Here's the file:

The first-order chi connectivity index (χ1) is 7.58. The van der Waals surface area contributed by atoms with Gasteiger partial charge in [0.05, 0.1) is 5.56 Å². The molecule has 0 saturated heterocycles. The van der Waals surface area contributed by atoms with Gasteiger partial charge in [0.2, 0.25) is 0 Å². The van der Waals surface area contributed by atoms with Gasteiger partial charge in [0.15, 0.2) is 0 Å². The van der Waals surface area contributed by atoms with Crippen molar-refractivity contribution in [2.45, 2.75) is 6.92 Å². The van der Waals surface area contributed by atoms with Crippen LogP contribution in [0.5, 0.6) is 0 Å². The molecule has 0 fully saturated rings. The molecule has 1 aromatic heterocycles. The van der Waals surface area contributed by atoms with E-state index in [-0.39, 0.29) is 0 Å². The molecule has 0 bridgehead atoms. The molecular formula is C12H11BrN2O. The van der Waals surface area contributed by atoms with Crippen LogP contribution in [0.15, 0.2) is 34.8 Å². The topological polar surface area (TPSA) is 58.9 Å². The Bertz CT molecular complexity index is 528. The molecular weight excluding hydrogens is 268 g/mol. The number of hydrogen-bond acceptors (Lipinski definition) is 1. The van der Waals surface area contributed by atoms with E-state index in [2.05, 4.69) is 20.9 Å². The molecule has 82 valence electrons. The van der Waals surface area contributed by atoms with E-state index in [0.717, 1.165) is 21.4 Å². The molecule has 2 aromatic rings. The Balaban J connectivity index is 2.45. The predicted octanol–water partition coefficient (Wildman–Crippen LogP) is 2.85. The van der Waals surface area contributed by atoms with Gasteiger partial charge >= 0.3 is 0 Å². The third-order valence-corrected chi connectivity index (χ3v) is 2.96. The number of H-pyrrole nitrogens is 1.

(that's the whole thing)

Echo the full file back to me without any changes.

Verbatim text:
The first-order chi connectivity index (χ1) is 7.58. The van der Waals surface area contributed by atoms with Gasteiger partial charge in [0.05, 0.1) is 5.56 Å². The molecule has 0 saturated heterocycles. The van der Waals surface area contributed by atoms with Gasteiger partial charge in [0.2, 0.25) is 0 Å². The van der Waals surface area contributed by atoms with Gasteiger partial charge in [0.15, 0.2) is 0 Å². The van der Waals surface area contributed by atoms with Crippen molar-refractivity contribution in [2.45, 2.75) is 6.92 Å². The van der Waals surface area contributed by atoms with Crippen LogP contribution in [0.5, 0.6) is 0 Å². The molecule has 0 fully saturated rings. The molecule has 1 aromatic heterocycles. The van der Waals surface area contributed by atoms with E-state index in [-0.39, 0.29) is 0 Å². The molecule has 0 bridgehead atoms. The molecular formula is C12H11BrN2O. The van der Waals surface area contributed by atoms with Crippen LogP contribution in [0.15, 0.2) is 34.8 Å². The topological polar surface area (TPSA) is 58.9 Å². The Bertz CT molecular complexity index is 528. The molecular weight excluding hydrogens is 268 g/mol. The number of hydrogen-bond acceptors (Lipinski definition) is 1. The van der Waals surface area contributed by atoms with E-state index in [2.05, 4.69) is 20.9 Å². The molecule has 82 valence electrons. The van der Waals surface area contributed by atoms with E-state index in [0.717, 1.165) is 21.4 Å². The molecule has 2 aromatic rings. The Balaban J connectivity index is 2.45. The predicted octanol–water partition coefficient (Wildman–Crippen LogP) is 2.85. The van der Waals surface area contributed by atoms with Gasteiger partial charge >= 0.3 is 0 Å². The third-order valence-corrected chi connectivity index (χ3v) is 2.96. The number of H-pyrrole nitrogens is 1.